Once Russia’s richest man, Khodorkovsky was arrested at gunpoint at a Siberian airport in 2003 and charged with massive fraud and tax evasion. His supporters say the case, which bankrupted Yukos, the oil company he founded, was orchestrated by the Kremlin to punish him for his political activities.
Russian President Vladimir Putin granted his foe a surprise pardon Friday. He was released and flown to Germany on a private jet.
Khodorkovsky, who once said the worst thing about prison was being deprived of sunshine, looked pale Sunday but wore the beguiling smile famous from his days as Russia’s most successful oilman. Speaking in Russian, he stressed that he has no intention of challenging Putin for the Russian presidency. “I am not going to get involved in a struggle for power. That’s not for me,” he said.
The news conference was held at Berlin’s Checkpoint Charlie Museum, which documents successful escapes from Soviet-dominated East Germany to the West during the Cold War.
Khodorkovsky said his release should not deflect attention from other political prisoners in Russia. He said he would do “everything possible” to help secure their freedom.
With his sentence due to expire in August 2014, Khodorkovsky knew that German diplomats were trying to negotiate his early release. Simultaneously, however, Russian prosecutors were preparing fresh charges that could have kept him in jail for much longer.
He said it was a total surprise when the prison commandant woke him in his cell at 2 a.m. Friday and said, “You’re going home.” Only when he was aboard a helicopter bound for St. Petersburg, he said, did he learn that his final destination would be in Germany.
Hans-Dietrich Genscher, a former German foreign minister, acted as a mediator and played a critical role in getting Putin to agree that an appeal for pardon by Khodorkovsky would not be construed as an admission of guilt.
Khodorkovsky explained that he had always held out against appealing for clemency because, if seen as an admission of guilt, the plea could be used by Russian prosecutors as a pretext to charge his former colleagues at Yukos.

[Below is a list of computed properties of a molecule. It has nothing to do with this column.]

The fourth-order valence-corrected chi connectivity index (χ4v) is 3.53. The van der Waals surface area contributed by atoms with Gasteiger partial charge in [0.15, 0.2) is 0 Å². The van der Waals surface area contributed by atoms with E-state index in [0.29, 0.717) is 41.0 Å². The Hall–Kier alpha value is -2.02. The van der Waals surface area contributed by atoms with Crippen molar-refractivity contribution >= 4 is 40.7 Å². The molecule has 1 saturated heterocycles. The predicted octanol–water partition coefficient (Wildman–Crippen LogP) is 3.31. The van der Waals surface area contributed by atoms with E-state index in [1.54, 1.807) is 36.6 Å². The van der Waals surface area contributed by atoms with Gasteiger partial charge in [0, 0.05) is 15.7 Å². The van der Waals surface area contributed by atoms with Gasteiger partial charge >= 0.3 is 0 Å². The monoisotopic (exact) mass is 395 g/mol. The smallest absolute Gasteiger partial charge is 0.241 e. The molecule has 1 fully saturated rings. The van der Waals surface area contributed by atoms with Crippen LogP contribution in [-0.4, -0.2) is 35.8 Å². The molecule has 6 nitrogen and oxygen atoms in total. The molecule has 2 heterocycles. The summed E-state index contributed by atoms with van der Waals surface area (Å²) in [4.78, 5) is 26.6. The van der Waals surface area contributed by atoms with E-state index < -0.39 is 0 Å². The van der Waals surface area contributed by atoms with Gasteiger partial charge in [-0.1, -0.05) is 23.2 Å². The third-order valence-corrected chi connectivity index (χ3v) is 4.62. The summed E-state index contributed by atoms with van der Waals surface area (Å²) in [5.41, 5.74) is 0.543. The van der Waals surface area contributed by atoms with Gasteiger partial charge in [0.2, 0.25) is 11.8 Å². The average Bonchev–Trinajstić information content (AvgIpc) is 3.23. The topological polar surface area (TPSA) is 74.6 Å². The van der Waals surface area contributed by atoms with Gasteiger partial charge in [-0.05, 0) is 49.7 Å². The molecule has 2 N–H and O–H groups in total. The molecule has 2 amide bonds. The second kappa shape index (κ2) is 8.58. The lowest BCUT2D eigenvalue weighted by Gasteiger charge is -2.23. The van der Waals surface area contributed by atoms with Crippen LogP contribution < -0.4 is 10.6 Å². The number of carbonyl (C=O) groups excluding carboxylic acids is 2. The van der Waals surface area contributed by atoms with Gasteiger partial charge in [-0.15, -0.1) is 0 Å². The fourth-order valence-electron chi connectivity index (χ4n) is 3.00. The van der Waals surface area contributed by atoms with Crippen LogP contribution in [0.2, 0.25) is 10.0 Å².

A Russian state television broadcast Sunday evening vilified Khodorkovsky, recounting how the ex-tycoon had grown rich in the 1990s — the wild early years of Russian capitalism — by dishonestly “milking the system.”
The “delight that met Khodorkovsky in Germany was unlikely to be shared in Yugansk,” the Siberian oil town where Yukos was formerly based, said Dmitry Kiselyov, a prominent television journalist recently appointed to head Russia’s new state media conglomerate.
Khodorkovsky said he had no plans to relaunch his business career. He said he would devote his time to helping people held in Russian prisons and hinted that he might seek a role in civil society.
“My financial situation doesn’t require me to work just to earn some more money,” he said. “It’s so important that Russian society changes a little, so that we all fare better.”
Despite being one of the Kremlin’s fiercest critics, Khodorkovsky avoided castigating Putin. He allowed himself to laugh when the news conference anchor said Russia’s president deserved thanks for allowing his early release.
Khodorkovsky said experience had taught him that the “games people play are really tough” in Russia. He said he was grateful that the judicial system, while dealing exceptionally harshly with his case, had stopped short of punishing his family.
Putin’s press secretary, Dmitry Peskov, has said that Khodorkovsky is welcome to return to Russia any time. But the ex-tycoon ruled out a return home until he had obtained legal guarantees that he also would be free to leave at will. An outstanding $550 million lawsuit against him could provide Russian prosecutors with a pretext for banning him from foreign travel, he said.
Asked whether Western leaders should boycott the 2014 Winter Olympics, which Russia will host in February in Sochi, Khodorkovsky said it would be a pity to spoil an event that is followed by millions and is a “celebration of sport.”
At the same time, he added, the Sochi Games should not “be a great party for Putin.”